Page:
Salary and Outlook
According to the US Department of Labor, there are 67,200 people employed as ophthalmic medical technicians in
the United States.
The median annual salary is $37,180.
Entry level employees earn approximately $28,910 per year and senior employees earn approximately $58,500
Estimates do not include other potential benefits such as health insurance, overtime pay, or retirement benefits that may be offered by employers.
- Measure and record lens power, using lensometers.
- Administer topical ophthalmic or oral medications.
- Conduct visual field tests to measure field of vision.
- Assist physicians in performing ophthalmic procedures, including surgery.
- Measure corneal curvature with keratometers or ophthalmometers to aid in the diagnosis of conditions, such as astigmatism.
- Conduct ocular motility tests to measure function of eye muscles.
- Clean or sterilize ophthalmic or surgical instruments.
- Maintain ophthalmic instruments or equipment.
- Take and document patients' medical histories.
- Conduct tonometry or tonography tests to measure intraocular pressure.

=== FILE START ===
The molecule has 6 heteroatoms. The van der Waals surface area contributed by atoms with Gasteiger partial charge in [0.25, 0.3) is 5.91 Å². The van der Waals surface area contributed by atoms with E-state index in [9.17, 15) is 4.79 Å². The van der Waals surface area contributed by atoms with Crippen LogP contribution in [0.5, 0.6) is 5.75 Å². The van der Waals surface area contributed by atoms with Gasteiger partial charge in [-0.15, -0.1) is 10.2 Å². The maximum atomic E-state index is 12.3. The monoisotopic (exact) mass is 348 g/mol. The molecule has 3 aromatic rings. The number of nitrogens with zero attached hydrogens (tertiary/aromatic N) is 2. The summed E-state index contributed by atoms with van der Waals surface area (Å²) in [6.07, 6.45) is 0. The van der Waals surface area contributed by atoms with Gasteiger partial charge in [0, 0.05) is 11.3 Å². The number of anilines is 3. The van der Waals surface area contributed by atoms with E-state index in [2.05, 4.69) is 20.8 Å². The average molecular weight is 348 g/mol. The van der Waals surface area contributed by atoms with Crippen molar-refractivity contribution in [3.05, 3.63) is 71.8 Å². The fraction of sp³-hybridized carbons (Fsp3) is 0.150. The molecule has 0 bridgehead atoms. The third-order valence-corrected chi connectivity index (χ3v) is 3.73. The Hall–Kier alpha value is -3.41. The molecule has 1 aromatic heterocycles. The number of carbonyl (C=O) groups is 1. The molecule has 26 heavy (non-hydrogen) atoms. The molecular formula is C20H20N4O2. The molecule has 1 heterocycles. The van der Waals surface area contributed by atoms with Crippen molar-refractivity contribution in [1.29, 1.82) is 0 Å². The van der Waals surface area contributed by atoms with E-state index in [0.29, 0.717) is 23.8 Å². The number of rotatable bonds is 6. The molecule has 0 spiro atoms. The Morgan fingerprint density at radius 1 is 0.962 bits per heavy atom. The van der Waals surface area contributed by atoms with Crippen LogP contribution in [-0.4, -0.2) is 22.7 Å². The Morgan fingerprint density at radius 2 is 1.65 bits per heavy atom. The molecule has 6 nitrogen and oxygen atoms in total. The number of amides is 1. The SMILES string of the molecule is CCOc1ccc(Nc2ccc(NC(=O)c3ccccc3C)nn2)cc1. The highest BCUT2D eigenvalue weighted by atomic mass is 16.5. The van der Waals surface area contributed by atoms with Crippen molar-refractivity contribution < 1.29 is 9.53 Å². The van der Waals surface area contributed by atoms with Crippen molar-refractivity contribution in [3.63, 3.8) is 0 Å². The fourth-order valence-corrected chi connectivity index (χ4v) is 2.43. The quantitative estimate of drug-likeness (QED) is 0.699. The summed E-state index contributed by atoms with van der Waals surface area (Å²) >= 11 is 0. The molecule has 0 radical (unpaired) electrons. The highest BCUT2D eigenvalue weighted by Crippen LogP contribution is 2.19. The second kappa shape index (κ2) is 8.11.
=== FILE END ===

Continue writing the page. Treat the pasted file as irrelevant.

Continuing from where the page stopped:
- Operate ophthalmic equipment, such as autorefractors, phoropters, tomographs, or retinoscopes.
- Take anatomical or functional ocular measurements of the eye or surrounding tissue, such as axial length measurements.
- Measure visual acuity, including near, distance, pinhole, or dynamic visual acuity, using appropriate tests.
- Conduct binocular disparity tests to assess depth perception.
- Adjust or make minor repairs to spectacles or eyeglasses.
- Assist patients to select eyewear.
- Instruct patients in the care and use of contact lenses.
- Assess refractive conditions of eyes, using retinoscopes.
- Call patients to inquire about their post-operative status or recovery.
- Assist patients to insert or remove contact lenses.